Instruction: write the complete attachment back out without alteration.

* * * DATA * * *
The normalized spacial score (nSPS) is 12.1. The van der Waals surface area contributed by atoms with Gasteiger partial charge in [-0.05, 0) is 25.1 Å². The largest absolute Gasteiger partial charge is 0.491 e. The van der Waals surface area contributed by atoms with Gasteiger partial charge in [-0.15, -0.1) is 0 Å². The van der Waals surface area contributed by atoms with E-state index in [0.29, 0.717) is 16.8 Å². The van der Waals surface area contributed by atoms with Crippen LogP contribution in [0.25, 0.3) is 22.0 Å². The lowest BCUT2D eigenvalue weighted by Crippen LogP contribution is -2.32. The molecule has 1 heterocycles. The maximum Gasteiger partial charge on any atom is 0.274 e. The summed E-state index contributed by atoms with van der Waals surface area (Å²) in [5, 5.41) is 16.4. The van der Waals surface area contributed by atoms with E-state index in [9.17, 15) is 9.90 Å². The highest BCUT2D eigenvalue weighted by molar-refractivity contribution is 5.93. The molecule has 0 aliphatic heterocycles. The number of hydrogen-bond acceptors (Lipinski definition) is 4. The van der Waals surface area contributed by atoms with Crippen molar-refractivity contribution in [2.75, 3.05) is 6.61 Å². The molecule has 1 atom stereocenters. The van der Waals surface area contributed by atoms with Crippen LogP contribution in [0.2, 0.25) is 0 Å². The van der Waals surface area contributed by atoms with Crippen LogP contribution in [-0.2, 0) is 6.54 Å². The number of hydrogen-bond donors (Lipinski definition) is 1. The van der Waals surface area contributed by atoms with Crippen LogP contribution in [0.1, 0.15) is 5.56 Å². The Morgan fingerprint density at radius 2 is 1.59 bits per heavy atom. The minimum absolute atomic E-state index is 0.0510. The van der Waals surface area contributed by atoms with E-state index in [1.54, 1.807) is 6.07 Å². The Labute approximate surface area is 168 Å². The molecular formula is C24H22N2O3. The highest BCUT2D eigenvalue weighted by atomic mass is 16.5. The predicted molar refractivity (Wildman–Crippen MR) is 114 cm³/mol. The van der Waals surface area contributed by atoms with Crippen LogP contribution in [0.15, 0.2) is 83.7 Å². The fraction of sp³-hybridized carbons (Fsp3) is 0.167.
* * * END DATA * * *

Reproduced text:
The normalized spacial score (nSPS) is 12.1. The van der Waals surface area contributed by atoms with Gasteiger partial charge in [-0.05, 0) is 25.1 Å². The largest absolute Gasteiger partial charge is 0.491 e. The van der Waals surface area contributed by atoms with Gasteiger partial charge in [-0.15, -0.1) is 0 Å². The van der Waals surface area contributed by atoms with E-state index in [0.29, 0.717) is 16.8 Å². The van der Waals surface area contributed by atoms with Crippen LogP contribution in [0.25, 0.3) is 22.0 Å². The lowest BCUT2D eigenvalue weighted by Crippen LogP contribution is -2.32. The molecule has 1 heterocycles. The maximum Gasteiger partial charge on any atom is 0.274 e. The summed E-state index contributed by atoms with van der Waals surface area (Å²) in [5, 5.41) is 16.4. The van der Waals surface area contributed by atoms with E-state index in [9.17, 15) is 9.90 Å². The highest BCUT2D eigenvalue weighted by molar-refractivity contribution is 5.93. The molecule has 0 aliphatic heterocycles. The number of hydrogen-bond acceptors (Lipinski definition) is 4. The van der Waals surface area contributed by atoms with Crippen molar-refractivity contribution in [2.75, 3.05) is 6.61 Å². The molecule has 1 atom stereocenters. The van der Waals surface area contributed by atoms with Crippen LogP contribution in [0.2, 0.25) is 0 Å². The van der Waals surface area contributed by atoms with Crippen LogP contribution in [-0.2, 0) is 6.54 Å². The number of hydrogen-bond donors (Lipinski definition) is 1. The van der Waals surface area contributed by atoms with Crippen LogP contribution in [0.1, 0.15) is 5.56 Å². The Morgan fingerprint density at radius 2 is 1.59 bits per heavy atom. The minimum absolute atomic E-state index is 0.0510. The van der Waals surface area contributed by atoms with E-state index in [1.54, 1.807) is 6.07 Å². The Labute approximate surface area is 168 Å². The molecular formula is C24H22N2O3. The highest BCUT2D eigenvalue weighted by atomic mass is 16.5. The predicted molar refractivity (Wildman–Crippen MR) is 114 cm³/mol. The van der Waals surface area contributed by atoms with Crippen LogP contribution in [0.15, 0.2) is 83.7 Å². The fraction of sp³-hybridized carbons (Fsp3) is 0.167.